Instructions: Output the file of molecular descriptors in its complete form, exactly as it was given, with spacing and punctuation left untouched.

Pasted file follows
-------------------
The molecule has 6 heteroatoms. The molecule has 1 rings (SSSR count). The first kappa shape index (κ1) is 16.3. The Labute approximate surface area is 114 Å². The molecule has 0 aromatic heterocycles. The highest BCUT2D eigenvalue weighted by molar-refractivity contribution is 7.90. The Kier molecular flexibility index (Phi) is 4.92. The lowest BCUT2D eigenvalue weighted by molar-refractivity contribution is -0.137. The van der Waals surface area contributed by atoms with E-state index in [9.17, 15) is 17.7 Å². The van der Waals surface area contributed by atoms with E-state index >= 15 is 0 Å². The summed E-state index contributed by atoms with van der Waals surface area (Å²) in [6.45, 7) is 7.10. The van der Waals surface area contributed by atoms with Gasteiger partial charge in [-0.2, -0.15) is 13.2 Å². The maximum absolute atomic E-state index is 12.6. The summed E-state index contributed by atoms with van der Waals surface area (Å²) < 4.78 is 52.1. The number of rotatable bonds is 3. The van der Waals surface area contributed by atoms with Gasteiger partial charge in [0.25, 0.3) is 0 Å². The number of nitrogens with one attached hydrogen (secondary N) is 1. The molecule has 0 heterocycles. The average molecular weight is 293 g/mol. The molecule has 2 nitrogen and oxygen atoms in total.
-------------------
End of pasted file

The molecule has 6 heteroatoms. The molecule has 1 rings (SSSR count). The first kappa shape index (κ1) is 16.3. The Labute approximate surface area is 114 Å². The molecule has 0 aromatic heterocycles. The highest BCUT2D eigenvalue weighted by molar-refractivity contribution is 7.90. The Kier molecular flexibility index (Phi) is 4.92. The lowest BCUT2D eigenvalue weighted by molar-refractivity contribution is -0.137. The van der Waals surface area contributed by atoms with E-state index in [9.17, 15) is 17.7 Å². The van der Waals surface area contributed by atoms with E-state index >= 15 is 0 Å². The summed E-state index contributed by atoms with van der Waals surface area (Å²) in [6.45, 7) is 7.10. The van der Waals surface area contributed by atoms with Gasteiger partial charge in [-0.2, -0.15) is 13.2 Å². The maximum absolute atomic E-state index is 12.6. The summed E-state index contributed by atoms with van der Waals surface area (Å²) < 4.78 is 52.1. The number of rotatable bonds is 3. The van der Waals surface area contributed by atoms with Gasteiger partial charge in [0.25, 0.3) is 0 Å². The number of nitrogens with one attached hydrogen (secondary N) is 1. The molecule has 0 heterocycles. The average molecular weight is 293 g/mol. The molecule has 2 nitrogen and oxygen atoms in total.